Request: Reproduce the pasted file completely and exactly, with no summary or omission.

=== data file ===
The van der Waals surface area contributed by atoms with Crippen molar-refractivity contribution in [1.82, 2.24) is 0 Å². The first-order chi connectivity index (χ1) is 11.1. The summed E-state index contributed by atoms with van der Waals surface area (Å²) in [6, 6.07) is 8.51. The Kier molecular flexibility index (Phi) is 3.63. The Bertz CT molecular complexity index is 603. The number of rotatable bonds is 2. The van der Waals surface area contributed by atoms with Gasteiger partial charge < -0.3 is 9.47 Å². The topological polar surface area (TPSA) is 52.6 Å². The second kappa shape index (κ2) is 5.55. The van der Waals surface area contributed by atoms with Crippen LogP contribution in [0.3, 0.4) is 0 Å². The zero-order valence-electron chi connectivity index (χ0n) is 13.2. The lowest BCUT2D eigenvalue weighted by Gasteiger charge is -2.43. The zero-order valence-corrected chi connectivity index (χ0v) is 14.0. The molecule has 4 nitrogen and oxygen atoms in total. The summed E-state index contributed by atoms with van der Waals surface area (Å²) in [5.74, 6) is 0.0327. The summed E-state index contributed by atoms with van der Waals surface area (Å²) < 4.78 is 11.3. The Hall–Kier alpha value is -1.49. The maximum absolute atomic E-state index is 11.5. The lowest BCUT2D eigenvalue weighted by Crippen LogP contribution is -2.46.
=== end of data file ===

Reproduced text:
The van der Waals surface area contributed by atoms with Crippen molar-refractivity contribution in [1.82, 2.24) is 0 Å². The first-order chi connectivity index (χ1) is 11.1. The summed E-state index contributed by atoms with van der Waals surface area (Å²) in [6, 6.07) is 8.51. The Kier molecular flexibility index (Phi) is 3.63. The Bertz CT molecular complexity index is 603. The number of rotatable bonds is 2. The van der Waals surface area contributed by atoms with Gasteiger partial charge < -0.3 is 9.47 Å². The topological polar surface area (TPSA) is 52.6 Å². The second kappa shape index (κ2) is 5.55. The van der Waals surface area contributed by atoms with Crippen LogP contribution in [0.3, 0.4) is 0 Å². The zero-order valence-electron chi connectivity index (χ0n) is 13.2. The lowest BCUT2D eigenvalue weighted by Gasteiger charge is -2.43. The zero-order valence-corrected chi connectivity index (χ0v) is 14.0. The molecule has 4 nitrogen and oxygen atoms in total. The summed E-state index contributed by atoms with van der Waals surface area (Å²) in [5.74, 6) is 0.0327. The summed E-state index contributed by atoms with van der Waals surface area (Å²) < 4.78 is 11.3. The Hall–Kier alpha value is -1.49. The maximum absolute atomic E-state index is 11.5. The lowest BCUT2D eigenvalue weighted by Crippen LogP contribution is -2.46.